BTK Inhibitor Shows Potential in Early Phase Trial for MS

A phase 1 trial evaluating the safety and tolerability of PRN2246, a Bruton's tyrosine kinase (BTK) inhibitor, found the drug having no serious medication-related adverse events in healthy volunteers while also being able to reach the brain.

This article originally appeared on The American Journal of Managed Care.

A phase 1 trial evaluating the safety and tolerability of PRN2246, a Bruton's tyrosine kinase (BTK) inhibitor, found the drug having no serious medication-related adverse events in healthy volunteers while also being able to reach the brain.

Multiple sclerosis (MS) is a neurodegenerative disease in which a person’s immune system functions abnormally, causing inflammation and damage to myelin, which in turn prevents normal signaling by nerve cells and can result in motor disorders and disability.

With a lack of treatments that reverse or prevent disease progression/relapses, MS continues to be a debilitating disease in many patients around the world. Several drug companies are invested in finding alternative therapies that patients with MS and their physicians can use. One major issue with these drugs is that they must be formulated to be able to cross the blood-brain barrier (BBB) to be effective, which makes drug development a challenge.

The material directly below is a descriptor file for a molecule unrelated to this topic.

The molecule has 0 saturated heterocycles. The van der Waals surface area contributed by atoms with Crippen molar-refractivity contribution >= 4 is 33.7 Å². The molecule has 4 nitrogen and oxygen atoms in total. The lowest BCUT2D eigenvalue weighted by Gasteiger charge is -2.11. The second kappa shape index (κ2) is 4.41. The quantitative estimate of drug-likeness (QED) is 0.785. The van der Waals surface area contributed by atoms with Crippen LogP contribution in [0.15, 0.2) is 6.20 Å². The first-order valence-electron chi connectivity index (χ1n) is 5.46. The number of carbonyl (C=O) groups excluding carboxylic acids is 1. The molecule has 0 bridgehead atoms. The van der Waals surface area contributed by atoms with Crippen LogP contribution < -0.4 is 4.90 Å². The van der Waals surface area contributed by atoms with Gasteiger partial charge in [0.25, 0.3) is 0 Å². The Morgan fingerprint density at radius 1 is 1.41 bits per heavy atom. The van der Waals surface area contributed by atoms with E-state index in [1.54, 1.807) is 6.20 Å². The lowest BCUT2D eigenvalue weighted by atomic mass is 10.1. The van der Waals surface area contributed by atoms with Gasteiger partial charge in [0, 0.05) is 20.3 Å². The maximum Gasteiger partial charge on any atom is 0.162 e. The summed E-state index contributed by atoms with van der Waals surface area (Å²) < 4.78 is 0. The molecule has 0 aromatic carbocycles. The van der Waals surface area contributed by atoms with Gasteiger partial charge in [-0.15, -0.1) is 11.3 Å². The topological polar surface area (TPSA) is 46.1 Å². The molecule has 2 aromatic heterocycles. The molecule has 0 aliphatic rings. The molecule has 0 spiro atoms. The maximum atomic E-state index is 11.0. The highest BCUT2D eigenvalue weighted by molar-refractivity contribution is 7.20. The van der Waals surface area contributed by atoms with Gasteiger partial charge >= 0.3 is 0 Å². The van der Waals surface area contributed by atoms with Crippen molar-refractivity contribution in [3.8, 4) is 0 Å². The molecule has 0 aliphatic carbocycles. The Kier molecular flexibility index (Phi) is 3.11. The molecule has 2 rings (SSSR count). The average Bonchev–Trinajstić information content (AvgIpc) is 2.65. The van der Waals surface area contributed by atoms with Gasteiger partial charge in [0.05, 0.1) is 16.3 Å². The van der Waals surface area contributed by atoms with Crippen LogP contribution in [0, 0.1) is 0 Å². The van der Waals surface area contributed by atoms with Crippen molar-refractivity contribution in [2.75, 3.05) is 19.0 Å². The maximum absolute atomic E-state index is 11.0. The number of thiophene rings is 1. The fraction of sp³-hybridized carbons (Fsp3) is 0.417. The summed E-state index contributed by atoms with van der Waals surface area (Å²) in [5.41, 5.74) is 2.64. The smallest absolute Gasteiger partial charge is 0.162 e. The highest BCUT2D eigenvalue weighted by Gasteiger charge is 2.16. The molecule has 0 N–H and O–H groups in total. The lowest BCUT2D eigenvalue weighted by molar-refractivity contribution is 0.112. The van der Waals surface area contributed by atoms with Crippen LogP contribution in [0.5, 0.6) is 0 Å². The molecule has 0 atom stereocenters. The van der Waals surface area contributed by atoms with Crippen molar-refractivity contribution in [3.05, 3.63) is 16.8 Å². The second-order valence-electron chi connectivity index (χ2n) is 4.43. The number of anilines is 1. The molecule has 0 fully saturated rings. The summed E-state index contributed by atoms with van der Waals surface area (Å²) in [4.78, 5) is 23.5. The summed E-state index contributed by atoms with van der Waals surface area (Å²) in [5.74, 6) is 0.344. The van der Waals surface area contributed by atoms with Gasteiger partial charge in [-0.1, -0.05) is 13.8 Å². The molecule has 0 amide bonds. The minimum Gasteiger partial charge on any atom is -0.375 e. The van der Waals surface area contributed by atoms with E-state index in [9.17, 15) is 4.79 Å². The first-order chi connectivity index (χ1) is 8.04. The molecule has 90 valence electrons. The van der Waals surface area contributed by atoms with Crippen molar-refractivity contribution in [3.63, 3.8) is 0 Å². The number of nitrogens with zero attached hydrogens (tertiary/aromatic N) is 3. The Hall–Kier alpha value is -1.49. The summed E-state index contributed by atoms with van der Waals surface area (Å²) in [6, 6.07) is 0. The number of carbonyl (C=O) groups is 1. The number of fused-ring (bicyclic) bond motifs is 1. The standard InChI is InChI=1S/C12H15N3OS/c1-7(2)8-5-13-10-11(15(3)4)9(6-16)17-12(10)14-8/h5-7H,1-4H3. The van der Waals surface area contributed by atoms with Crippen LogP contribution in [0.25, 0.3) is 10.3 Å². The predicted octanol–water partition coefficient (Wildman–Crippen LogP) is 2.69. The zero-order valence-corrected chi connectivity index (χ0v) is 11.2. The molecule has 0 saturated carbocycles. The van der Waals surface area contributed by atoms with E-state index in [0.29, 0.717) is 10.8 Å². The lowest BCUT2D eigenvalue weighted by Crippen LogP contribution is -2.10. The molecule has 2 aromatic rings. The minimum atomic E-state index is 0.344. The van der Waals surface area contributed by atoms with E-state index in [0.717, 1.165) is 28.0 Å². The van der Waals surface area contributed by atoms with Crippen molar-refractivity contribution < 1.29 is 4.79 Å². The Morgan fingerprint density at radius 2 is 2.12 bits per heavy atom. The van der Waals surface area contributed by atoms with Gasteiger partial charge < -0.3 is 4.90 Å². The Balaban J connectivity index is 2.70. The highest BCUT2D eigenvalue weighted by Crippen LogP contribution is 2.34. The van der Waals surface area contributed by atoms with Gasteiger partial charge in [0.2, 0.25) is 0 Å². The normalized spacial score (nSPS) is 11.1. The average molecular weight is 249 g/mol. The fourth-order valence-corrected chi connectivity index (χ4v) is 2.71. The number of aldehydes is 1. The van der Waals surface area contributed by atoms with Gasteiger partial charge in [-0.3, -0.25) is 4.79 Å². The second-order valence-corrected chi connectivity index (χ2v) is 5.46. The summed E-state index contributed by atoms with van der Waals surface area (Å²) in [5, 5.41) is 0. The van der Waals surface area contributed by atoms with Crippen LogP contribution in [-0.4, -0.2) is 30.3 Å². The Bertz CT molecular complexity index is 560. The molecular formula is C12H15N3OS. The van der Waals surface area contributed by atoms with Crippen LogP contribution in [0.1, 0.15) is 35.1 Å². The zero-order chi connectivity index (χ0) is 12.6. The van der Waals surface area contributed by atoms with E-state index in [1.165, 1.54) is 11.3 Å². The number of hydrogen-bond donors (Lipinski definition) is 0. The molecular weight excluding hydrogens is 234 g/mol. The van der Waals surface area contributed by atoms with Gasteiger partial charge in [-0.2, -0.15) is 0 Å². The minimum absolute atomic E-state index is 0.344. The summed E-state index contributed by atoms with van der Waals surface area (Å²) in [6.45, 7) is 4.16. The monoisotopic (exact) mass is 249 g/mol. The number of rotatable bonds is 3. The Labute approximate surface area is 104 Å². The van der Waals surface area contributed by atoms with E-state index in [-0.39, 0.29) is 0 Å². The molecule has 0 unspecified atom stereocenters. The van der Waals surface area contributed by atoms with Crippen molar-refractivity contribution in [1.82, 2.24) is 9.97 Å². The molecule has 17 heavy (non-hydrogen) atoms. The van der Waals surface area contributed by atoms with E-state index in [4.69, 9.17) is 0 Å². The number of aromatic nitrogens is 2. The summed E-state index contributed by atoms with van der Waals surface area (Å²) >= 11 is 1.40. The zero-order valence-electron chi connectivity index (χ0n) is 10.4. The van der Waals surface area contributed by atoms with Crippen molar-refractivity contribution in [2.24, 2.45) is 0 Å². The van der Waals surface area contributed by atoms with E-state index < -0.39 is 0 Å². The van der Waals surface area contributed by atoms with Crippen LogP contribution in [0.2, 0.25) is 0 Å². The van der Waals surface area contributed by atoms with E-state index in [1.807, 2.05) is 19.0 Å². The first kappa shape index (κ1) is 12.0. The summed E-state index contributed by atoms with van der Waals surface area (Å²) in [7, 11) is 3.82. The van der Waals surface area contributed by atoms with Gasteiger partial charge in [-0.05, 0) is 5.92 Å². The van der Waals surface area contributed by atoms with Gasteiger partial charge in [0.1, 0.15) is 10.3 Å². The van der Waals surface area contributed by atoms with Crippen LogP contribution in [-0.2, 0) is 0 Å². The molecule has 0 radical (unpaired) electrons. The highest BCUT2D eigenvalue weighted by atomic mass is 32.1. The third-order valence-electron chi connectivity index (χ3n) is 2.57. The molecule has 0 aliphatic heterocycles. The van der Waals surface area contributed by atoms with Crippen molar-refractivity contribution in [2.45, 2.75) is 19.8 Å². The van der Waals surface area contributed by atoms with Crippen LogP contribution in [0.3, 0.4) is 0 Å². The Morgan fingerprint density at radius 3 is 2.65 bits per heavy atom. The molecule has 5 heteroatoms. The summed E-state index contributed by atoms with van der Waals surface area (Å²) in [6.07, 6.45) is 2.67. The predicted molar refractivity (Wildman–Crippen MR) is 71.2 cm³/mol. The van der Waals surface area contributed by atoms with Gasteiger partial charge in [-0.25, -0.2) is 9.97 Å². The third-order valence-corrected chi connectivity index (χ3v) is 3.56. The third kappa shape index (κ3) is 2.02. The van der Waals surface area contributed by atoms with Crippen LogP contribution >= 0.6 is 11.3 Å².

The purpose of this phase 1 trial was to determine if the BTK inhibitor PRN2246, developed by Principia Biopharma in collaboration with Sanofi, is safe profile in healthy volunteers and can penetrate the BBB. BTK inhibitors work by inhibiting the B-cell signaling pathway and limiting B-cell maturation. If PRN2246 can successfully penetrate through the BBB, the hope is that the drug will be able to modulate the activity of immune B-cells in the central nervous system (CNS) and delay further progression or relapses of the disease.

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